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Photography Question 
Dan 
 

My First Digital Camera


I am a seasoned photographer but a newcomer to the digtal photography world. Most of my experience has been in medium format and 35mm. What camera should I get? I love film, but I won a job that requires digital use. I need help. Any suggestions are welcome.


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2/22/2004 3:30:15 PM

 
Wing Wong
BetterPhoto Member Since: 2/8/2004
  Hi Dan,

Question: What is the requirement of the digital images from your job? What MP or filesizes will they need?

Quick rundown:

<$2000, you have the 6MP digital cameras from Canon, Fuji, Olympus, Nikon, Pentax, etc.

$2000-$8000, you have the "pro" level digital cameras which will give you 8MP-14MP. Think Canon 1Ds, Kodack 14N.

$8000+, you have the digital backs for medium format cameras which will give you 10-40MP digital image files. Think Kodak, Leaf, PhaseOne, etc.

If you MF gear is modern enough, you can probably add a digital MF back to it for your shots. That way, you can make use of existing MF gear by adding a back to it. Or you could go with the Hasselblad H1 or Mamiya 645 MF SLR bodies and get a digital back for them. The price for the back+body+access will easily top $20,000 though.

If the requirements are not staggering and you have a healthy budget, I would go with the Canon 300D or 10D, the Fuji S2pro, the Nikon D2H, the Olympus E1, or the Pentax *ist-D.


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2/22/2004 10:54:42 PM

 
Michael Kaplan   What may help you decide is if you already have 35mm lenses. If you currently have a Canon EF 35mm camera then sticking with a Canon D-SLR would save you from having to re-buy your lens collection. Same thing with Nikon where you can purchase a Nikon or Fuji D-SLR if you have the current Nikon lenses. If you don't have any lenses or they are too old like what happened in my case (I had Canon FD lenses from the 70's) you can buy whatever camera but you should look at the lenses you want and let that help decide which series to buy. The manufacturers will keep leap-frogging each other in features available in their D-SLR cameras but the lenses tend to not change too much and are really the more important thing to getting good quality pics and where most of your money will go. You can change bodies anytime but the lenses tend to remain.

In my case I went Canon (10D) because of the large range of glass available, the lower costs and yet high quality of the lenses and the models available with IS (Image Stabilization).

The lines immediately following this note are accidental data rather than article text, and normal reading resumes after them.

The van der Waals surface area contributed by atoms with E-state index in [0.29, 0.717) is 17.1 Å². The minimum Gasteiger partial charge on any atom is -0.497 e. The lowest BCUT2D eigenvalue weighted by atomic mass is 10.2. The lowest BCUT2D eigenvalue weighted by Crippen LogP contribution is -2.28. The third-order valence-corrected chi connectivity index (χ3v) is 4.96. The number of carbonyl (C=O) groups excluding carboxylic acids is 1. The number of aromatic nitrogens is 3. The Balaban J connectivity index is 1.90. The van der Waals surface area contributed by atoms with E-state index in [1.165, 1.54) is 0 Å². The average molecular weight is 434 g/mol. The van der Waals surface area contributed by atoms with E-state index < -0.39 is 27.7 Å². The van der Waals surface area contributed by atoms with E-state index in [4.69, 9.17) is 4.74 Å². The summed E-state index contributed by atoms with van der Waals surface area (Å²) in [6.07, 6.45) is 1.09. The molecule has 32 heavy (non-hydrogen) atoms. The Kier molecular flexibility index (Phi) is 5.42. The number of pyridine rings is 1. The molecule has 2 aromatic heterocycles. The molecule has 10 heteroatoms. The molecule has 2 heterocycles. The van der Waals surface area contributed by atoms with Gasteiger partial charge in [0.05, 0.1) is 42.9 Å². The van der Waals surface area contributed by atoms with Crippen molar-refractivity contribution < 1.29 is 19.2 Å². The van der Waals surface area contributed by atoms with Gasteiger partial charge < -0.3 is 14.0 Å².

Michael Kaplan
Canon EOS-10D
http://www.pbase.com/mkaplan


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2/24/2004 5:09:34 AM

 
Michael McCullough   The new Nikon D70 looks good and I believe better overall performance than the Canon offers,the Fuji S2 also has a good following and supposibly better picture quality than the Nikons in the same price range,Fuji also has an S3 model coming out or might already be on the market,that would be my choice,but like I've said it might not be out yet,Why don't you just rent digital for the job at hand and wait for the Fuji S3??


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2/24/2004 7:46:39 AM

 
Stan    What you already own is important. If you own Nikon lenses look at the Nikon D-100. If you own Canon lenses shop Canon. I too am a professional photographer and am going through the same thing right now. My choice is Nikon D-100. I spent the last 5 years using Sony amateur cameras to get the hang of digital. I think I aged 10 years until I "got it". Going digital isn't something I'd want to do twice. Hopefully you have a lot of experienced friends who can teach you the ropes.


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2/24/2004 8:48:46 AM

 
Robert Bridges   Michael M said what I would say: If you just need a digital for one job then rent one
and charge the expense to the client unless of course you told them you owned a digital. Another option....shoot it in film, scan it and give the client a CD. I guess
it would be wise to find out why the client expressly needs digitally produced images?


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2/24/2004 8:59:20 AM

 
Wing Wong
BetterPhoto Member Since: 2/8/2004
  *grins* If the price is fixed, ie you won the bid due to a better price, then your other chance might be to "borrow" a camera from a friend and work with that if the requirements for the job are not too high.

If you don'tmind the asking, but what kind of job is it that would require digital? Does it require only digital delivery(image file)? Or just fast turnaround via digital?


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2/24/2004 3:30:51 PM

 
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